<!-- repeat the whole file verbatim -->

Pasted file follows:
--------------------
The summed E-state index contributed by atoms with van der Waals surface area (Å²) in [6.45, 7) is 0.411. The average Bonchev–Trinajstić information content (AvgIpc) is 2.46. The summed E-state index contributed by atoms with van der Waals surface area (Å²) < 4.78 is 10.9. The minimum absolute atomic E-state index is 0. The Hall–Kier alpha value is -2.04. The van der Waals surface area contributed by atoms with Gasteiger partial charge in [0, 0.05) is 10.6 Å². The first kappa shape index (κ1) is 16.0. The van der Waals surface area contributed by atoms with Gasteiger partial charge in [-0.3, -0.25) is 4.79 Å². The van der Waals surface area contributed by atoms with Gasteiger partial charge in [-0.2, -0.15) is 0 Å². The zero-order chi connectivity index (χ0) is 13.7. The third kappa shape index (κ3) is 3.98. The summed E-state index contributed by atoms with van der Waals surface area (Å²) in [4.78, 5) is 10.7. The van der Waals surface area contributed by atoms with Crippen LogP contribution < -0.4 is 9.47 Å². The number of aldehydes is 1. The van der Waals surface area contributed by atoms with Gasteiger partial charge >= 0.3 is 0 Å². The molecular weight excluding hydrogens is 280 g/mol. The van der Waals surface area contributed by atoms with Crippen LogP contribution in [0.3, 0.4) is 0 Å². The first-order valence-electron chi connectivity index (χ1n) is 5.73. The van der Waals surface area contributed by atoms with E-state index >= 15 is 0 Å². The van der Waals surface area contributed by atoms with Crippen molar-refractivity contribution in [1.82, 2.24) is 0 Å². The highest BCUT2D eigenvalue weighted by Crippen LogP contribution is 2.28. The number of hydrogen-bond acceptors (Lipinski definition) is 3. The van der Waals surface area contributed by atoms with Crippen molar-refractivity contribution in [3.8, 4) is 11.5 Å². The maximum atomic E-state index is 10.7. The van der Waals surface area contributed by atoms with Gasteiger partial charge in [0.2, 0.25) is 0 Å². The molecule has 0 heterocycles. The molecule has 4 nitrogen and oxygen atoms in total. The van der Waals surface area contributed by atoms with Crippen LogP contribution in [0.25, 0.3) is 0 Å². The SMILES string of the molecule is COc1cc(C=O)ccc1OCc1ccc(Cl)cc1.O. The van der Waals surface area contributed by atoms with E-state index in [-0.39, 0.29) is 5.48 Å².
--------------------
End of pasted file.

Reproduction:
The summed E-state index contributed by atoms with van der Waals surface area (Å²) in [6.45, 7) is 0.411. The average Bonchev–Trinajstić information content (AvgIpc) is 2.46. The summed E-state index contributed by atoms with van der Waals surface area (Å²) < 4.78 is 10.9. The minimum absolute atomic E-state index is 0. The Hall–Kier alpha value is -2.04. The van der Waals surface area contributed by atoms with Gasteiger partial charge in [0, 0.05) is 10.6 Å². The first kappa shape index (κ1) is 16.0. The van der Waals surface area contributed by atoms with Gasteiger partial charge in [-0.3, -0.25) is 4.79 Å². The van der Waals surface area contributed by atoms with Gasteiger partial charge in [-0.2, -0.15) is 0 Å². The zero-order chi connectivity index (χ0) is 13.7. The third kappa shape index (κ3) is 3.98. The summed E-state index contributed by atoms with van der Waals surface area (Å²) in [4.78, 5) is 10.7. The van der Waals surface area contributed by atoms with Crippen LogP contribution < -0.4 is 9.47 Å². The number of aldehydes is 1. The van der Waals surface area contributed by atoms with Gasteiger partial charge >= 0.3 is 0 Å². The molecular weight excluding hydrogens is 280 g/mol. The van der Waals surface area contributed by atoms with Crippen LogP contribution in [0.3, 0.4) is 0 Å². The first-order valence-electron chi connectivity index (χ1n) is 5.73. The van der Waals surface area contributed by atoms with E-state index >= 15 is 0 Å². The van der Waals surface area contributed by atoms with Crippen molar-refractivity contribution in [1.82, 2.24) is 0 Å². The highest BCUT2D eigenvalue weighted by Crippen LogP contribution is 2.28. The number of hydrogen-bond acceptors (Lipinski definition) is 3. The van der Waals surface area contributed by atoms with Crippen molar-refractivity contribution in [3.8, 4) is 11.5 Å². The maximum atomic E-state index is 10.7. The van der Waals surface area contributed by atoms with Gasteiger partial charge in [0.2, 0.25) is 0 Å². The molecule has 0 heterocycles. The molecule has 4 nitrogen and oxygen atoms in total. The van der Waals surface area contributed by atoms with Crippen LogP contribution in [0.25, 0.3) is 0 Å². The SMILES string of the molecule is COc1cc(C=O)ccc1OCc1ccc(Cl)cc1.O. The van der Waals surface area contributed by atoms with E-state index in [-0.39, 0.29) is 5.48 Å².